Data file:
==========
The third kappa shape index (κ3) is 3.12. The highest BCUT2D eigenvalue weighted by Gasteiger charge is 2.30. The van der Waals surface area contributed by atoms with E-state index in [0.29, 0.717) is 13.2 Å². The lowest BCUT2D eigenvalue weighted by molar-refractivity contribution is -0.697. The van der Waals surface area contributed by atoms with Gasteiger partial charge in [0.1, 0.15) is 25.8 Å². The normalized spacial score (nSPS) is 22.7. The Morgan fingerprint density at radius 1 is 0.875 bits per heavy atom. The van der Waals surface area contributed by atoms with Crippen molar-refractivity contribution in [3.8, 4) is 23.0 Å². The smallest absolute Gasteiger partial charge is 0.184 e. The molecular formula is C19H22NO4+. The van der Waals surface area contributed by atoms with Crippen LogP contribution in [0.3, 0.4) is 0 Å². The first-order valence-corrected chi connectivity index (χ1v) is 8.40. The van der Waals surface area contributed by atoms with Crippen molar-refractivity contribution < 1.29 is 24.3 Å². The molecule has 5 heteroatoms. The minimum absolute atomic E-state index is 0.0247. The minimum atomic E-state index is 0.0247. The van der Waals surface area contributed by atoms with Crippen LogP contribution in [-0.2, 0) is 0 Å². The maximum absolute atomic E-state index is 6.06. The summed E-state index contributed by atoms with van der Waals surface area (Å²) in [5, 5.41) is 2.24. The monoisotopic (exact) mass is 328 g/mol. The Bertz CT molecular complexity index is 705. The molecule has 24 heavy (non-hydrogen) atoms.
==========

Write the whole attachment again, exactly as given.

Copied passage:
The third kappa shape index (κ3) is 3.12. The highest BCUT2D eigenvalue weighted by Gasteiger charge is 2.30. The van der Waals surface area contributed by atoms with E-state index in [0.29, 0.717) is 13.2 Å². The lowest BCUT2D eigenvalue weighted by molar-refractivity contribution is -0.697. The van der Waals surface area contributed by atoms with Gasteiger partial charge in [0.1, 0.15) is 25.8 Å². The normalized spacial score (nSPS) is 22.7. The Morgan fingerprint density at radius 1 is 0.875 bits per heavy atom. The van der Waals surface area contributed by atoms with Crippen molar-refractivity contribution in [3.8, 4) is 23.0 Å². The smallest absolute Gasteiger partial charge is 0.184 e. The molecular formula is C19H22NO4+. The van der Waals surface area contributed by atoms with Crippen LogP contribution in [0.3, 0.4) is 0 Å². The first-order valence-corrected chi connectivity index (χ1v) is 8.40. The van der Waals surface area contributed by atoms with Crippen molar-refractivity contribution < 1.29 is 24.3 Å². The molecule has 5 heteroatoms. The minimum absolute atomic E-state index is 0.0247. The minimum atomic E-state index is 0.0247. The van der Waals surface area contributed by atoms with Crippen LogP contribution in [-0.2, 0) is 0 Å². The maximum absolute atomic E-state index is 6.06. The summed E-state index contributed by atoms with van der Waals surface area (Å²) in [5, 5.41) is 2.24. The monoisotopic (exact) mass is 328 g/mol. The Bertz CT molecular complexity index is 705. The molecule has 24 heavy (non-hydrogen) atoms.